(HISTORY AND LIFESTYLE)
Constantinos Minas, Lecturer of the Aegean University Manolis Makris, writer
1. Location and geophysical situation
The region of Olympos lies in the north of Mount Kimaras and includes not only this northernmost part of Karpathos, but also the islet of Saria, which is separated from Karpathos by Steno, a straight about 100 meters wide, that was created by soil erosion. The Olympos region has an area of 37 square kilometers, excluding Saria, which is about a third of the whole island of Karpathos. Most of the region is mountainous and covered with vegetation and woods.
The main mountains are Ais Ilias (718m), Orkili (713m), Kimaras (692m), Stioi (639m), Malo (635m), Korifi (588m), Oros (561m), Asia (531m) in Karpathos and Pachi Vouno (630m) in Saria.
The most important plains of the region are the valleys of Avlona, Ahordea and Kilios and the valley of Pila in Saria. Smaller in area but still important, as far as agricultural production is concerned, are the regions Pei (the name comes from the ancient word πεδίον=field), Kampi, Ammoi (from the ancient word αμμόγη=sandy soil) and Nappa (valley) and Argos (plain close to the sea) in Saria.
One interesting element of the local geography is the partition of the region by the sea, where the impressive natural harbor of Tristomo was formed, and the many picturesque bays such as the Vroukounta, Fises and Evgonimos bays on the west side, and the Vananta, Diafani, Apokapos, Opsi, Kapi, Agnontia, Forokli, Kantri, Filios, Nati bays on the east side and the Giaplos, Palatia, Alimounta and Mea Alo (long beach) bay in Saria.
Although the region doesn't offer itself to plant growing, the diligence of the inhabitants, who didn't leave even a square inch of soil uncultivated, made it possible to feed about 1,500 people, the inhabitants of the village in the 40's and 50's and perhaps in earlier years.
2. The Ancient Era
The archaeological excavations showed that Minoans and Myceanaens settled in the Olympos region in the 15th century BC. According to the information found in ancient writers (Ski lax, Striven) and the archaeological findings, there were two important cities in the Olympos region since the 4th century BC, namely Vrykous, which today is called Vroukounta, and Nisiros "homonymous with the island of Nisiros" located on Saria and renamed Palatia (palaces) by the inhabitants of Olympos because of the size and number of buildings that were rediscovered upon return to the islet. Somewhere near the Steno region either on the Karpathos or Saria side there was a temple dedicated to Poseidon, a place of worship for the whole island of Karpathos during the classical and Hellenistic period. The famous inscription, known as "Dorian resolution of Karpathos", was found in Vroukounta. This inscription concerns a doctor called Minokritos Mitrodorou, whom the inhabitants of Vrykous bestowed the highest honors, because he had offered his medical services unselfishly and unimpeachably for more than twenty years. There are tens of carved tombs, ruins of walls and fortifications and some Remains of buildings from the Hellenistic period in the city of Vrykous.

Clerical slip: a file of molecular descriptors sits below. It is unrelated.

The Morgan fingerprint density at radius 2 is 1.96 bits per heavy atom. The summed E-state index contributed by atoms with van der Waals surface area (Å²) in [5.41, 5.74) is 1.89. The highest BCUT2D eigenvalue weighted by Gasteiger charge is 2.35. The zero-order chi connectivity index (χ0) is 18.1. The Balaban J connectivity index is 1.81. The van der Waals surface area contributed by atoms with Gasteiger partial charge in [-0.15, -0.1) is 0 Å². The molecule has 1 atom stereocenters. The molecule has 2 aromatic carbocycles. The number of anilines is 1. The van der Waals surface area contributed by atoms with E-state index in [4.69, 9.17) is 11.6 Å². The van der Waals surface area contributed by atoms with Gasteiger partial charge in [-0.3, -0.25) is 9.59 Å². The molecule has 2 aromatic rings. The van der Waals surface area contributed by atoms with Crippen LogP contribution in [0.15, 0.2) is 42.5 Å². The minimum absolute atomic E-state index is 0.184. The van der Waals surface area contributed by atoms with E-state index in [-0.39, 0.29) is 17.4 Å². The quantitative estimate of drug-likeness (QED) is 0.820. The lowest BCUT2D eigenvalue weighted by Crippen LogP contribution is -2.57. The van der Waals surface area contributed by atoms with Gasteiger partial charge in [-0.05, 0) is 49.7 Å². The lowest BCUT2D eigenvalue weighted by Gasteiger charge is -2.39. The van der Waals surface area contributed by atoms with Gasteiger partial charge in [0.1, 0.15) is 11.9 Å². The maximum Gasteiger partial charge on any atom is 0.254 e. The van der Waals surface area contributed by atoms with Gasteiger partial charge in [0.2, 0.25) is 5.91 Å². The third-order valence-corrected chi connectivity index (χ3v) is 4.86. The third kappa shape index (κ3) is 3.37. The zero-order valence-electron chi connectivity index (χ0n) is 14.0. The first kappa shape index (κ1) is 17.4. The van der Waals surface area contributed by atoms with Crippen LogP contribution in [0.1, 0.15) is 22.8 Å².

The Byzantine monuments found in the Vroukounta and Palatia regions show, life continued in these cities during the Byzantine era. The ruins of the big basilica in Palatia (in the site of today's Agia Sofia), in Steno (in the site of today's Agia Ekaterina) and in Filios (in Archagelos) date back from around the 6th century AD and it is believed that Christianity came to Karpathos, and especially Olympos, before that century. It is thought - although it hasn't been verified - that Ioannis of Karpathos, an eminent figure of the 6th century church, lived in Vroukounta.
The inhabitants of Vrykous and Nisiros stayed in their cities until the end of 7th century, and perhaps the 8th century. Then because of Arabic raids, were forced to look for shelter, probably relocating the entire cities, away from the sea, in naturally protected sites. It seems that Vrykous hasn't been inhabited since, while in Palatia life continued, probably with Arab inhabitants, who used the city as their base of operations, because the position of the city allowed them to dominate the passage between Rhodes and Karpathos. This theory is substantiated by the fact that only Arabs could live close to the sea during that period and because of the constant raids. The ruins found today in Palatia resemble the constructions of Syria dated before the 10th century. As it seems from the ruins and the deep clefts in the ground, the city of Palatia was destroyed by a strong earthquake, in the first two or three centuries of the second millennium AD.